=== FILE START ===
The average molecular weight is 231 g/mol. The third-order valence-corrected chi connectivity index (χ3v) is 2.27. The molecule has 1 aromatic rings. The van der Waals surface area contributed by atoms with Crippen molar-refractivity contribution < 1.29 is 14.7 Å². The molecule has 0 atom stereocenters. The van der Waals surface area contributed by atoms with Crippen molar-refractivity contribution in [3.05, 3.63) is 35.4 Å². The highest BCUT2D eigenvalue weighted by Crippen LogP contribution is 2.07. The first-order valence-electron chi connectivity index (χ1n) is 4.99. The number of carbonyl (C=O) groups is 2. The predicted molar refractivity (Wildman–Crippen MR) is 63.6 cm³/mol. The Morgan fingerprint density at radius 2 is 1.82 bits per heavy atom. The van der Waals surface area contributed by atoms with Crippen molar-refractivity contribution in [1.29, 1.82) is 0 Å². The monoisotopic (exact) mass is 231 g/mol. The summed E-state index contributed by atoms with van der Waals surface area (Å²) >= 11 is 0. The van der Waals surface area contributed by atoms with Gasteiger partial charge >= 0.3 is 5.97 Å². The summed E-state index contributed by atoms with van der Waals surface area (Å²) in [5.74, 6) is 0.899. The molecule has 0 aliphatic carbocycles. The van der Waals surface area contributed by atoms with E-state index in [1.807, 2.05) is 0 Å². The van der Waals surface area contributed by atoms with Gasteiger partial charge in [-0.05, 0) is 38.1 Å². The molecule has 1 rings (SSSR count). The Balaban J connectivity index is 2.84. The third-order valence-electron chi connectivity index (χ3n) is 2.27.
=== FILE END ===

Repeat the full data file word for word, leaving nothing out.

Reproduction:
The average molecular weight is 231 g/mol. The third-order valence-corrected chi connectivity index (χ3v) is 2.27. The molecule has 1 aromatic rings. The van der Waals surface area contributed by atoms with Crippen molar-refractivity contribution < 1.29 is 14.7 Å². The molecule has 0 atom stereocenters. The van der Waals surface area contributed by atoms with Crippen molar-refractivity contribution in [3.05, 3.63) is 35.4 Å². The highest BCUT2D eigenvalue weighted by Crippen LogP contribution is 2.07. The first-order valence-electron chi connectivity index (χ1n) is 4.99. The number of carbonyl (C=O) groups is 2. The predicted molar refractivity (Wildman–Crippen MR) is 63.6 cm³/mol. The Morgan fingerprint density at radius 2 is 1.82 bits per heavy atom. The van der Waals surface area contributed by atoms with Crippen molar-refractivity contribution in [1.29, 1.82) is 0 Å². The monoisotopic (exact) mass is 231 g/mol. The summed E-state index contributed by atoms with van der Waals surface area (Å²) >= 11 is 0. The van der Waals surface area contributed by atoms with Gasteiger partial charge >= 0.3 is 5.97 Å². The summed E-state index contributed by atoms with van der Waals surface area (Å²) in [5.74, 6) is 0.899. The molecule has 0 aliphatic carbocycles. The van der Waals surface area contributed by atoms with E-state index in [1.807, 2.05) is 0 Å². The van der Waals surface area contributed by atoms with Gasteiger partial charge in [-0.05, 0) is 38.1 Å². The molecule has 1 rings (SSSR count). The Balaban J connectivity index is 2.84. The third-order valence-electron chi connectivity index (χ3n) is 2.27.